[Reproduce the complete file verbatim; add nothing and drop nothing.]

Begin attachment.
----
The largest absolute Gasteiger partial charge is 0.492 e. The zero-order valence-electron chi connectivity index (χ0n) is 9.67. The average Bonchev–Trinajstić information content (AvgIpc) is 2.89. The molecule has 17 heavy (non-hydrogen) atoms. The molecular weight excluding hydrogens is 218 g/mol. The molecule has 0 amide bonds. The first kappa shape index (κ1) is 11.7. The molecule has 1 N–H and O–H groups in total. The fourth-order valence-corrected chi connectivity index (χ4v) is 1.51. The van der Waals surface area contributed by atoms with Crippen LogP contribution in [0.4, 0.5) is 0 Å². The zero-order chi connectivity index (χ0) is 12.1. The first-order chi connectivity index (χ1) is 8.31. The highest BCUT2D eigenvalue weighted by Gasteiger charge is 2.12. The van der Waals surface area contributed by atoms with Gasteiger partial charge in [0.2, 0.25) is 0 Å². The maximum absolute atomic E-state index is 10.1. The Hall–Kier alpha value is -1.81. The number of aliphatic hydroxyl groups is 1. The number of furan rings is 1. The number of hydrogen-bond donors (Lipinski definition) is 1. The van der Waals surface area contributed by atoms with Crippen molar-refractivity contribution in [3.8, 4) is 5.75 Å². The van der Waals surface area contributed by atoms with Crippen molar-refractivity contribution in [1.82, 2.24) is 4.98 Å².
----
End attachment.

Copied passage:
The largest absolute Gasteiger partial charge is 0.492 e. The zero-order valence-electron chi connectivity index (χ0n) is 9.67. The average Bonchev–Trinajstić information content (AvgIpc) is 2.89. The molecule has 17 heavy (non-hydrogen) atoms. The molecular weight excluding hydrogens is 218 g/mol. The molecule has 0 amide bonds. The first kappa shape index (κ1) is 11.7. The molecule has 1 N–H and O–H groups in total. The fourth-order valence-corrected chi connectivity index (χ4v) is 1.51. The van der Waals surface area contributed by atoms with Crippen LogP contribution in [0.4, 0.5) is 0 Å². The zero-order chi connectivity index (χ0) is 12.1. The first-order chi connectivity index (χ1) is 8.31. The highest BCUT2D eigenvalue weighted by Gasteiger charge is 2.12. The van der Waals surface area contributed by atoms with Gasteiger partial charge in [0.2, 0.25) is 0 Å². The maximum absolute atomic E-state index is 10.1. The Hall–Kier alpha value is -1.81. The number of aliphatic hydroxyl groups is 1. The number of furan rings is 1. The number of hydrogen-bond donors (Lipinski definition) is 1. The van der Waals surface area contributed by atoms with Crippen molar-refractivity contribution in [3.8, 4) is 5.75 Å². The van der Waals surface area contributed by atoms with Crippen molar-refractivity contribution in [1.82, 2.24) is 4.98 Å².